The driver’s employer.

Operators of semi trucks, school buses, and certain passenger vehicles are required to maintain a commercial driver’s license (CDL). If the employer did not ensure that its employee had proper licensing or its driver did not follow regulations, the trucking company’s insurance carrier could be liable for your injury costs.

The loading company.

In many cases, the driver of a tractor-trailer and the company that loads cargo into the truck are two separate entities. If the accident was caused by improper loading (such as carrying too much cargo or failure to secure the load), the loading company’s insurer may be liable for injuries.

The manufacturer of the vehicle.

Delivery vans and box trucks that are manufactured improperly can cause severe injuries on the road. The manufacturer of the vehicle or the company that made defective auto components may be held accountable when their negligence causes harm.

The at-fault driver’s insurance company.

People who drive a company car (such as a pickup truck for construction) or make extra money using their cars for passenger transport may not need a CDL to operate their vehicles. However, they may be required to carry extra insurance coverage in case they are involved in an accident.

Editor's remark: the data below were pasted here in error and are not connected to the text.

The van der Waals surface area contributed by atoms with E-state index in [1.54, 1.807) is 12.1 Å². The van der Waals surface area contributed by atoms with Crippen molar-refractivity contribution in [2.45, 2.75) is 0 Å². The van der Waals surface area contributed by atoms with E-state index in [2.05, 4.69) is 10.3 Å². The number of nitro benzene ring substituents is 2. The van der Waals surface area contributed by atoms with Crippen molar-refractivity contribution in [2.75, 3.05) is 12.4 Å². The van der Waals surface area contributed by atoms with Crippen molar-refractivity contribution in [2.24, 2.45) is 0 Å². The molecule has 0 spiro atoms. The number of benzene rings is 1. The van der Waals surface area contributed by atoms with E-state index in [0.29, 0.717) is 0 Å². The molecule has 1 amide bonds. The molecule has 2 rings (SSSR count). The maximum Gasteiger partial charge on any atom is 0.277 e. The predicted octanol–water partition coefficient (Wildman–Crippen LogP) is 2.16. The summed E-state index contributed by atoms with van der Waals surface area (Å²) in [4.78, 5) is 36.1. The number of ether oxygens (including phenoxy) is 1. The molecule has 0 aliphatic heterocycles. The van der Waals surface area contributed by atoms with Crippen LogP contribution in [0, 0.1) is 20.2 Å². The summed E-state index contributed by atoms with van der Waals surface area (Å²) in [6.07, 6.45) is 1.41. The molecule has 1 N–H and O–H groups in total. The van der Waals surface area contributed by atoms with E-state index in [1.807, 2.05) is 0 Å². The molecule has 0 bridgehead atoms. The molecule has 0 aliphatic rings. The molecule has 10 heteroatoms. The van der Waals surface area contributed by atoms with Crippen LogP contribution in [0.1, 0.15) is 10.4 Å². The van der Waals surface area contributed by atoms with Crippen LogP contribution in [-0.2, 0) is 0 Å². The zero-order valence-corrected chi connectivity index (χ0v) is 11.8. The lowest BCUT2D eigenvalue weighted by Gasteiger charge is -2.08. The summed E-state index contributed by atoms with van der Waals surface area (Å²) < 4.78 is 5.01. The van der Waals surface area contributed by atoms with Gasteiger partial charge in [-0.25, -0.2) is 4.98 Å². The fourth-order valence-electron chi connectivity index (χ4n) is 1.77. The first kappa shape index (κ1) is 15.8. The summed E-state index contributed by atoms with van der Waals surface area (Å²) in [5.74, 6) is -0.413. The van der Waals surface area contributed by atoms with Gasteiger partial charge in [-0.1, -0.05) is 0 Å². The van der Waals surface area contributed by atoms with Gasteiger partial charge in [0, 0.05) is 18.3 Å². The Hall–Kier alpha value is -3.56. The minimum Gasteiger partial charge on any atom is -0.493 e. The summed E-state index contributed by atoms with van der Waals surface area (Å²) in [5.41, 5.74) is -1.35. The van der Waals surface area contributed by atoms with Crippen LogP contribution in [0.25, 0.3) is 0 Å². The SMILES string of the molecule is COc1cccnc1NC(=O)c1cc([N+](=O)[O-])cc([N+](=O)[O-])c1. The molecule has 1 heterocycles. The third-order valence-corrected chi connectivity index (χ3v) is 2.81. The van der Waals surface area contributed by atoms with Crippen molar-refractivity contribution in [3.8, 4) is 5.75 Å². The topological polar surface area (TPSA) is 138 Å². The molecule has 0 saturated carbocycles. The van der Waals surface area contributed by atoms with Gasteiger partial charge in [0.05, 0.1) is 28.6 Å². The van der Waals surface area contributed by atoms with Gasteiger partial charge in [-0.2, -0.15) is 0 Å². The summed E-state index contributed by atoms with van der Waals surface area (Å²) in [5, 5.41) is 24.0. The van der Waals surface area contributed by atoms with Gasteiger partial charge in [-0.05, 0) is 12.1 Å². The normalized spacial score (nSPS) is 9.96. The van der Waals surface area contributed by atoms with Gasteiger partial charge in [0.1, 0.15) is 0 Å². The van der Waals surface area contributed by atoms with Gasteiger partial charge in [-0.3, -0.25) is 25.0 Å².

Trucking companies and their agents fight tenaciously to avoid liability for accidents, but the attorneys Kirshenbaum & Kirshenbaum can bring them to justice. We work to get you maximum compensation for your injuries, and we do not charge for our services until your claim is resolved. Contact us today via our online form to schedule your initial consultation with a lawyer.


Christopher L. Russo
Helping Rhode Island personal injury victims for nearly three decades to get the compensation they deserve.